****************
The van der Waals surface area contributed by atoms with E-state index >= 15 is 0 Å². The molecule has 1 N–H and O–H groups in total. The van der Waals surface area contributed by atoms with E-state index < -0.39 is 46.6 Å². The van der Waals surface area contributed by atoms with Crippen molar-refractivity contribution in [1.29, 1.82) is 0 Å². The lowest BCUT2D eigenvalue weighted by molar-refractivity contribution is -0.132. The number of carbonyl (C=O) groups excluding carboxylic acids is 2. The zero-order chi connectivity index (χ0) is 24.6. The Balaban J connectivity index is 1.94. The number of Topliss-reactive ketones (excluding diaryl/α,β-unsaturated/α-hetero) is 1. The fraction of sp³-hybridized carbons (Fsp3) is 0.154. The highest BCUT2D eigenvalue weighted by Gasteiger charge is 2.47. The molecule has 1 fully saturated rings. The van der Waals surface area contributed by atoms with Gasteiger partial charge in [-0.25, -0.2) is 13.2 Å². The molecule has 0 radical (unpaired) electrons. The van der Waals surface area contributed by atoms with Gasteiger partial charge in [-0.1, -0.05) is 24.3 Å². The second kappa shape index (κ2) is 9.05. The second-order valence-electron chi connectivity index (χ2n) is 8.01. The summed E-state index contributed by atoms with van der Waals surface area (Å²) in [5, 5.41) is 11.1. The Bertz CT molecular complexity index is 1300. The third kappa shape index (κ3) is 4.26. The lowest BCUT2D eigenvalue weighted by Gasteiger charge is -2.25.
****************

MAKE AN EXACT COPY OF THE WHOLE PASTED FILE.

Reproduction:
The van der Waals surface area contributed by atoms with E-state index >= 15 is 0 Å². The molecule has 1 N–H and O–H groups in total. The van der Waals surface area contributed by atoms with E-state index < -0.39 is 46.6 Å². The van der Waals surface area contributed by atoms with Crippen molar-refractivity contribution in [1.29, 1.82) is 0 Å². The lowest BCUT2D eigenvalue weighted by molar-refractivity contribution is -0.132. The number of carbonyl (C=O) groups excluding carboxylic acids is 2. The zero-order chi connectivity index (χ0) is 24.6. The Balaban J connectivity index is 1.94. The number of Topliss-reactive ketones (excluding diaryl/α,β-unsaturated/α-hetero) is 1. The fraction of sp³-hybridized carbons (Fsp3) is 0.154. The highest BCUT2D eigenvalue weighted by Gasteiger charge is 2.47. The molecule has 1 fully saturated rings. The van der Waals surface area contributed by atoms with Gasteiger partial charge in [-0.25, -0.2) is 13.2 Å². The molecule has 0 radical (unpaired) electrons. The van der Waals surface area contributed by atoms with Gasteiger partial charge in [-0.1, -0.05) is 24.3 Å². The second kappa shape index (κ2) is 9.05. The second-order valence-electron chi connectivity index (χ2n) is 8.01. The summed E-state index contributed by atoms with van der Waals surface area (Å²) in [5, 5.41) is 11.1. The Bertz CT molecular complexity index is 1300. The third kappa shape index (κ3) is 4.26. The lowest BCUT2D eigenvalue weighted by Gasteiger charge is -2.25.